Rather, they quickly realize they’ve made a mistake and fallen victim to some of the most simple psychological pratfalls, the same ones they deal with professionally every day. As they try to enjoy breakfast in bed, they finally deal with the fears they’re living with today: Lilith with raising a child alone and facing the limits of her own inner strength, and Frasier trying to rebuild his life with his family, while his son remains 3,000 miles away from him.

Frasier The Show Where Lilith Comes Back

As great as their marriage once was, Frasier makes it clear that is over – but their ability to be there for each other remains, and it’s here “The Show Where Lilith Comes Back” establishes itself as something more than just stunt casting during sweeps week. Lilith certainly won’t be the last Cheers character to make their way to Seattle, but her presence here is easily the most meaningful of the series, one that taps ever so gently into the nostalgia audiences would have for their characters and that world, but going out of its way to show that this moment between them is but a mirror into the people they were, not who they’ve become or the lives they have now.

As a coda for a storyline that was lacking some resolution from its original series, how “The Show Where Lilith Comes Back” finds that thoroughline is amazing, a poignant depiction of those metaphysical bonds that can form between people, the kind where time and space always seem to distort our minds.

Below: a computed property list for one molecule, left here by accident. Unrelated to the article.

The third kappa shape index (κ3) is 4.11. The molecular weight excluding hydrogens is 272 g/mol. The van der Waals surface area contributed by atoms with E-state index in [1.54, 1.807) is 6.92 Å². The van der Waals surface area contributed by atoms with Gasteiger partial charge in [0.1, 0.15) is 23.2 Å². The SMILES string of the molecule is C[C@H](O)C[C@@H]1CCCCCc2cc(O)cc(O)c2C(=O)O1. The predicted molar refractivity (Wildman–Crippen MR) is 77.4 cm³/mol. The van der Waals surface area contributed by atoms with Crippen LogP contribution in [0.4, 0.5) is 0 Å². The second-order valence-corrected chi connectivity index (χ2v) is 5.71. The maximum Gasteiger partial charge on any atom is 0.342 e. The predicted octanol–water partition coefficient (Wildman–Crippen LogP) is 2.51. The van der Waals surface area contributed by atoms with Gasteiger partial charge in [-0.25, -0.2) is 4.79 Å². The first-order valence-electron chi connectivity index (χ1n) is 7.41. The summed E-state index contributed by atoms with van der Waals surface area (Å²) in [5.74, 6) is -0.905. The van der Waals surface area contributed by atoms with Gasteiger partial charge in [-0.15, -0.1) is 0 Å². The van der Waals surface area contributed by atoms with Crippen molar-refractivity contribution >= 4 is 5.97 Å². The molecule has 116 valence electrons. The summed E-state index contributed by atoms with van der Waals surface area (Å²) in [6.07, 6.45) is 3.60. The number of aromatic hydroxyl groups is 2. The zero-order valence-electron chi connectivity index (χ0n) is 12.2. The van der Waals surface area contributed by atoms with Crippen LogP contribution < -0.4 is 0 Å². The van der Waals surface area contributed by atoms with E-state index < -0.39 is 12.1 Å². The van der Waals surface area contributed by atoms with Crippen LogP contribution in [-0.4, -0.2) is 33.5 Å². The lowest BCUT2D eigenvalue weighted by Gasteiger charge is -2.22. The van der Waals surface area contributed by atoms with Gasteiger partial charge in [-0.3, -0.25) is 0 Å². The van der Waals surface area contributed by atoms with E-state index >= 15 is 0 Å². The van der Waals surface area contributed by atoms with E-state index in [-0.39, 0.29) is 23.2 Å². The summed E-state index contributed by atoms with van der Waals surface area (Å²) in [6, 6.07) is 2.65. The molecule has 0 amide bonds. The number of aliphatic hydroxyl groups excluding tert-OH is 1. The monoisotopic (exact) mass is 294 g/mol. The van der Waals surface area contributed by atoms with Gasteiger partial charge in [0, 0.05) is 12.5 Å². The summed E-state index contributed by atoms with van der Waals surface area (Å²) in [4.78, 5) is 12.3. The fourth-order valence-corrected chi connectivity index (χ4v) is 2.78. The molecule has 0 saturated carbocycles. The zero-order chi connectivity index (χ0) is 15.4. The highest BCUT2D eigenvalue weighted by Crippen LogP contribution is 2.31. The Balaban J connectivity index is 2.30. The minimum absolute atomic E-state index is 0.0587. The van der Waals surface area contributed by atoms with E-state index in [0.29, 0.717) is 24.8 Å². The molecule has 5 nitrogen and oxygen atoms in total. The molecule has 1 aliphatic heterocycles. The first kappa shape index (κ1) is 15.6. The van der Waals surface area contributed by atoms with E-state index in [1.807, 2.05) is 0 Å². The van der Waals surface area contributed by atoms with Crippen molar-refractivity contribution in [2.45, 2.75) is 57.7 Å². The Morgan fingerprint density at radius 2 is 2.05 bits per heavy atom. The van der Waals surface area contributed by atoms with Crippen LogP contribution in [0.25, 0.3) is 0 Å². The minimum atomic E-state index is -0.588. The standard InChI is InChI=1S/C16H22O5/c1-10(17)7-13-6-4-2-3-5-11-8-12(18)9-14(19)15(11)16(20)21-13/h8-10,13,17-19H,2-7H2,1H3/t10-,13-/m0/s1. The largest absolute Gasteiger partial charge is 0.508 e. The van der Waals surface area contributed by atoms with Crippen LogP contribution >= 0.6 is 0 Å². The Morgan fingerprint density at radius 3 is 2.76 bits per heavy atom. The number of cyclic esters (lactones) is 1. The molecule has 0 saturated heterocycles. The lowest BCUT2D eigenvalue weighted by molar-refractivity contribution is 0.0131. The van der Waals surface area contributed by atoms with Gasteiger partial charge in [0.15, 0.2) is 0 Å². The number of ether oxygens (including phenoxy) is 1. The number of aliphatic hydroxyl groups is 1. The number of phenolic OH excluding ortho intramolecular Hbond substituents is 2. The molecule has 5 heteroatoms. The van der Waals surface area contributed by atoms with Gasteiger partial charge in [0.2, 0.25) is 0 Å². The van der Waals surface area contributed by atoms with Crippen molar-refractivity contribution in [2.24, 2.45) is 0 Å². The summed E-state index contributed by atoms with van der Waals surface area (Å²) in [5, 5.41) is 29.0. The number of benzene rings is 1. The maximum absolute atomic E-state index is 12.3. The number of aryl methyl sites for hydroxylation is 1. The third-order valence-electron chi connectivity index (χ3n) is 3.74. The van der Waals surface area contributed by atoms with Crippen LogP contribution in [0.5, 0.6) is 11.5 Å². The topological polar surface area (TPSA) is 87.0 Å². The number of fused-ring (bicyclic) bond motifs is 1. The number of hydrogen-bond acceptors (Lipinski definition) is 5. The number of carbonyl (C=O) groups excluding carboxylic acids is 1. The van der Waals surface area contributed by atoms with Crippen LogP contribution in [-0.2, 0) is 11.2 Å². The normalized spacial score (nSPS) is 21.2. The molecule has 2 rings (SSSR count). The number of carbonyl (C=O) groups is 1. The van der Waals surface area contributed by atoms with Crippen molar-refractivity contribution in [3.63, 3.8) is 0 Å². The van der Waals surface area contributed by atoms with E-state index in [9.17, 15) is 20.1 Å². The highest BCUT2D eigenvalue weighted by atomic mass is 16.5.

I really love everything about the extended hotel scenes in the second and third act; images like their embrace, Lilith crying, and Frasier forcing Lilith to look in the mirror and remember what a a strong, independent woman she is, are all terrific moments (and all occur in the last five minutes of the episode!). Their reconciliation, however brief it is presented in the final scenes of the episode, is a really meaningful moment of growth for the series, and its titular character.

Frasier The Show Where Lilith Comes Back

Being a man predisposed to grudges who has moved across the country twice to escape his memories, Frasier’s not exactly the poster child of emotional maturity; but the resolve he finds in his brief tryst with Lilith, is a fantastic reminder of what made Frasier such an engaging character in the first place, and for viewers who never saw them on Cheers, a strong (if short) look at what made their relationship the most meaningful romantic pairing Cheers ever had.

One could argue there is nothing to this episode outside of those final seven minutes; sure, but those seven minutes are so goddamn good, it doesn’t really matter. “The Show Where Lilith Comes Back” is a difficult proposition for a comedy trying to distinguish itself from one of the most watched TV shows of its time; the very idea of bringing Lilith back was a tenuous one, given how much the first fifteen episodes disparaged her. But this episode is exactly what it needs to be; a reminder of the identity Frasier has built for itself, and a meaningful coda to the most formative relationship of its’ protagonist life. At that, “The Show Where Lilith Comes Back” is an undeniable success, and remains one of the few examples of 90’s sitcom stunt casting that actually worked.

Grade: A-

Other thoughts/observations:

  • Can we just note how gorgeous Bebe Neuwirth is in this episode? Her costuming is phenomenal.
  • Marty: “Whatever happened to the sanctity of divorce?”
  • After letting Lilith on the air, Frasier writes Roz a note and slams it up against her window: “You’re FIRED!” Roz responds with “I’m union!”
  • Lilith tells Eddie to go away, and boy, does he listen.
  • Wait… Marty really prefers Maris to Lilith?
  • Lilith asks Marty if he experienced any repressed sexual urges while he was beating a perp who tried to stab him. Ahh, never change, Dr. Sternin.
  • Lilith, why did you leave your hair down? “I wanted to be playful.”